External investigation and internal review

As mentioned here, EV UK and EV US have commissioned an independent, external investigation into reports of sexual misconduct by Owen Cotton-Barratt, including our team’s response to those reports. This investigation is currently underway. The main point person for this investigation from EV is Zach Robinson, Interim CEO of EV US

Separately from the independent, external investigation, Chana has been overseeing an internal review within our team, with support from Ben West (Interim Managing Director of CEA).[2]

Our goals for this review have been to reflect on our response to the reports about Owen’s conduct, and to identify whether there are any systematic changes we should make to our casework.

This process has included:

  • Julia and Nicole writing retrospectives, and members of the team discussing takeaways and updates from them, with support from Ben West.
  • Writing up anonymized versions of past cases to get perspectives on our processes from people outside the team and having calls with those people to discuss. 
  • Chana speaking to several HR professionals, ombudspeople and an employment lawyer to get their perspectives on the team’s work more broadly.
  • Catherine looking over the reports we received about Owen to give another perspective on how it could have been handled. 
  • Relevant members of the team discussing and consolidating their overall updates together.

Next steps:

  • Continued work consolidating and thinking through updates.
  • We will communicate process changes in a future update. 

Gender Experiences Project

In February, we announced our project to get a better understanding of the experiences of women and gender minorities in the EA community. This work is being carried out by Catherine Low, Anu Oak, and Łukasz Grabowski. Charlotte Darnell will be joining this project soon. 

So far, we have analysed data from a variety of existing sources such as EAG/x survey responses, the annual EA Survey run by Rethink Priorities, and Community Health team case records. We’re now exploring ways to gather new information including working with Rethink Priorities on questions to include in their next survey.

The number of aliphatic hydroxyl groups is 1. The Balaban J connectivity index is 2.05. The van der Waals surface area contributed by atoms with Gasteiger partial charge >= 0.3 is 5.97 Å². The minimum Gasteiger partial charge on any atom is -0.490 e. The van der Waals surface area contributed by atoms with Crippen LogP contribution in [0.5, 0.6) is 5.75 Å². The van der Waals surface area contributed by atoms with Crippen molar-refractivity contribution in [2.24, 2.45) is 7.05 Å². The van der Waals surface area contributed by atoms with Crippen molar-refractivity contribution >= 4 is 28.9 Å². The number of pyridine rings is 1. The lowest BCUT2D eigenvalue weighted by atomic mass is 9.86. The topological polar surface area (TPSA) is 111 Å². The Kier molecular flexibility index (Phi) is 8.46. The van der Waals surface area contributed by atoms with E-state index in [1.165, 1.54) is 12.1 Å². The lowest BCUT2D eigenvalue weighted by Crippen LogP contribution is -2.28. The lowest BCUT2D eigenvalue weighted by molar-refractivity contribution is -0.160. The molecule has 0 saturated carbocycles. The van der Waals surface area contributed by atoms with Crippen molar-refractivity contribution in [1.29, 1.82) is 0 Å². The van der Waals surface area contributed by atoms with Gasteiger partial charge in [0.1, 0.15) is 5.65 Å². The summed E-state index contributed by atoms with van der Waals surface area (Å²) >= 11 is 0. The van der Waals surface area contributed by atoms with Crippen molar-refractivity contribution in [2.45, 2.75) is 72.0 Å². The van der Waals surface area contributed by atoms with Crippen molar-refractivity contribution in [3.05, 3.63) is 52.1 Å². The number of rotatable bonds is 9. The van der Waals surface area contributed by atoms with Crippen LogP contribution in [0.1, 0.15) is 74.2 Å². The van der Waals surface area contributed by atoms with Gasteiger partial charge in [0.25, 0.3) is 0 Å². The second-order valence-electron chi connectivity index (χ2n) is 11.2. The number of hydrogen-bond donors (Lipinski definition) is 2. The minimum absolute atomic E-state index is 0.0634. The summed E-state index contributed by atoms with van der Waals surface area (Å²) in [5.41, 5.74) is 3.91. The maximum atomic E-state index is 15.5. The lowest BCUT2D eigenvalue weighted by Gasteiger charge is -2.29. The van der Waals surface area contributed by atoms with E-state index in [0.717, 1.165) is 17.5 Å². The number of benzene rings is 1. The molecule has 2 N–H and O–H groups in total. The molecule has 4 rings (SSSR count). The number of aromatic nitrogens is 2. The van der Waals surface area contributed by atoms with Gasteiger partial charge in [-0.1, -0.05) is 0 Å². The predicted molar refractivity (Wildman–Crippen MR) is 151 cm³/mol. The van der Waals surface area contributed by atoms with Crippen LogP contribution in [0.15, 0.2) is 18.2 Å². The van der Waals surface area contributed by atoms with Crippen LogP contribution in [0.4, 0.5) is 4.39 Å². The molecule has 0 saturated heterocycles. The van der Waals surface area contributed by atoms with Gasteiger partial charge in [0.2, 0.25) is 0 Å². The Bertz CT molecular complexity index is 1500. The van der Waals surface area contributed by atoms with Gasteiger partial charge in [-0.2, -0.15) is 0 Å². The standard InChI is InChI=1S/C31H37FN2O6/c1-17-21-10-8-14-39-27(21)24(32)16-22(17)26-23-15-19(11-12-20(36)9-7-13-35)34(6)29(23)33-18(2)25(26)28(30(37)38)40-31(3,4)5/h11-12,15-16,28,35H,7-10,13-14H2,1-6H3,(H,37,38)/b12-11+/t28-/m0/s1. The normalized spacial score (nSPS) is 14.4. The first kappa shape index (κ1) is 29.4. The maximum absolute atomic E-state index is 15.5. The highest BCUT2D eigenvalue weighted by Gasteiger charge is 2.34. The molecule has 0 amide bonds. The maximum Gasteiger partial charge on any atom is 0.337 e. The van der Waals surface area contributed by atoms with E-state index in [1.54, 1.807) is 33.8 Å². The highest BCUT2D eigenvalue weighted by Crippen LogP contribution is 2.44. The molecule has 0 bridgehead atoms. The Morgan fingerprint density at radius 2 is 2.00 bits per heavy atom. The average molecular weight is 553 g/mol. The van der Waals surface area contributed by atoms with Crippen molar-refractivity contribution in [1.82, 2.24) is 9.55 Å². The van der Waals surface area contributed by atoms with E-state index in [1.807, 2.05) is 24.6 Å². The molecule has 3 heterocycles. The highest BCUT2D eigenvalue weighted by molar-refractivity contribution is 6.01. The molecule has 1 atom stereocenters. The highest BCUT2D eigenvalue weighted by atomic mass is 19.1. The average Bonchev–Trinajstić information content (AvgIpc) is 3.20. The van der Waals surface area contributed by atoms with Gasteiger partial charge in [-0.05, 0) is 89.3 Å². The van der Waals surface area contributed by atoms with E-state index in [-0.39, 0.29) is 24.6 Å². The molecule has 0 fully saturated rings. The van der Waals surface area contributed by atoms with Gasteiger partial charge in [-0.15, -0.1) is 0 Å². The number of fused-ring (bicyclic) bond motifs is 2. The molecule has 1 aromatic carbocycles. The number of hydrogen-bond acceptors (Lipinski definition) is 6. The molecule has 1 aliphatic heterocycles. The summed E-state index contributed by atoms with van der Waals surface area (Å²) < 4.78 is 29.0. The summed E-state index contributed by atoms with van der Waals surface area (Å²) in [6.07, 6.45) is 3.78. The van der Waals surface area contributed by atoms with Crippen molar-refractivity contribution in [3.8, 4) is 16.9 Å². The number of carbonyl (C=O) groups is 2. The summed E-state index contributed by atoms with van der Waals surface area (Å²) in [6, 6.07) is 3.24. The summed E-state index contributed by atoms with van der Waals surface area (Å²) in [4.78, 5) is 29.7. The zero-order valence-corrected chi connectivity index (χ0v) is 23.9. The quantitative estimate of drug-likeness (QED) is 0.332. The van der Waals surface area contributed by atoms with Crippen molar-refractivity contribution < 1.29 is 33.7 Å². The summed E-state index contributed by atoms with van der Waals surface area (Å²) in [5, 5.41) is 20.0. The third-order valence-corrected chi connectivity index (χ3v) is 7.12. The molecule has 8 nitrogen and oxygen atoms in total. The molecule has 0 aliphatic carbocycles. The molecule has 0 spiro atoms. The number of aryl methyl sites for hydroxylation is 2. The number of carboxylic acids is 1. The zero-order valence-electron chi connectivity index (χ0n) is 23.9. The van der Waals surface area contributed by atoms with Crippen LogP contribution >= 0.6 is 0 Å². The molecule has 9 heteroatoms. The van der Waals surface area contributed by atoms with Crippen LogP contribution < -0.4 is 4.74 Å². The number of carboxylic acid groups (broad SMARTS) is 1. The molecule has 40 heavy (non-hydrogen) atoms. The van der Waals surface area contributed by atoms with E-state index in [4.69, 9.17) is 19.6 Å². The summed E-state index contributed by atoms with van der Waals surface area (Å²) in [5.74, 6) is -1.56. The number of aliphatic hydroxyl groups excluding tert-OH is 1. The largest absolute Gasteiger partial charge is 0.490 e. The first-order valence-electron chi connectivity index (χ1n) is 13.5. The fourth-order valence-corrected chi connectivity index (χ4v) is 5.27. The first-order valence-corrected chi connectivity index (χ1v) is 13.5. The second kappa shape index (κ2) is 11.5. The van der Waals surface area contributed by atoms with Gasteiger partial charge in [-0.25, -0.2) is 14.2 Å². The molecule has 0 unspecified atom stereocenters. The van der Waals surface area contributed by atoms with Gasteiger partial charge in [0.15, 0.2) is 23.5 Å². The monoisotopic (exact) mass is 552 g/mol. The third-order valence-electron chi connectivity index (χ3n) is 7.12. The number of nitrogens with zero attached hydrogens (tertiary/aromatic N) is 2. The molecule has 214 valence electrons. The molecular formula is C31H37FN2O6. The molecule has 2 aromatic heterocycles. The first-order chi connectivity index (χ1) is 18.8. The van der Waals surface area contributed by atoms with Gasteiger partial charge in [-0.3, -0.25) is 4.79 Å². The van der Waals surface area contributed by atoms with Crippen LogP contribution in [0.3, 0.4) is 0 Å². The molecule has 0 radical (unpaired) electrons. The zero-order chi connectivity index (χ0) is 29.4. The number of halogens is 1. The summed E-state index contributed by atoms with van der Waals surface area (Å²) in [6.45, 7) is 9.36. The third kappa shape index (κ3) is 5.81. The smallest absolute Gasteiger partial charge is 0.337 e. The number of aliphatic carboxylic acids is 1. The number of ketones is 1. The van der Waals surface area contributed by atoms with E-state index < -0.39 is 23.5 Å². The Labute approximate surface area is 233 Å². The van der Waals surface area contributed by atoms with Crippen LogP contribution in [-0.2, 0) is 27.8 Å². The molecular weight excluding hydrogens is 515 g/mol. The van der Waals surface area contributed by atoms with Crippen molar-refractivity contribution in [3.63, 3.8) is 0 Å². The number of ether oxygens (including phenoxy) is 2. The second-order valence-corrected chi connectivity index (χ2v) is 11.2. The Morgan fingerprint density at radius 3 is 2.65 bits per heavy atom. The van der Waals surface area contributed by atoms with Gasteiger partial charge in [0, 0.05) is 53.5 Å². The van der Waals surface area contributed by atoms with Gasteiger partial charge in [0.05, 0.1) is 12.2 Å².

We’re drafting a post with some of our findings so far and hope to publish it soon.

EA Organizations Reform Project

Like many others in the EA community, we have been thinking about ways the community should potentially change or reform. One effort in this direction is the project Julia is currently leading. This project aims to build a task force of 3-5 people from across EA organisations and projects, which will look into areas where EA organisations might reform their practices and produce recommendations for EA organisations about steps that seem promising. They plan to interview people who are familiar with other fields about best practices that EA might currently be missing.

Some areas the taskforce is likely to consider:

  • Board composition
  • Conflict of interest policies
  • Whistleblower protection / support

Please see this post to suggest people the task force could talk to.


We are continuing with our reactive casework as usual, where we respond to requests for support or advice from community members. 

Some examples of casework:

  • Handling cases involving interpersonal harm in the community. This often involves one or more of:
    • Listening to people talk through what they have experienced
    • Talking to people who have made others uncomfortable about how to improve their behavior
    • Restricting people who have caused harm from attending CEA events
    • Informing other EA groups, projects, or organizations about known problems 
  • Supporting individual community members who are dealing with personal or interpersonal problems, such as a mental health-related struggle or a conflict between multiple community members.

Catherine is the primary team member focusing on this area of our work at the moment, while Julia focuses on projects such as the organizational reform project. Charlotte will also be focusing on casework.

Other updates on our work

  • Łukasz has produced a team tool for mapping the overlap and interrelationships between the boards, staff, and advisors at EA organizations, to help us do risk assessment around the interrelatedness of EA projects. We hope that this will help draw our attention to conflicts of interest and high levels of interdependence, so we can help better manage risk. 
  • In collaboration with Chana, Victoria Brook contracted with us to produce this sequence of tutorials for tools to help people approach collaborative truth-seeking. The sequence includes tutorials for using Guesstimate, Loom, Excalidraw, Squiggle and Polis.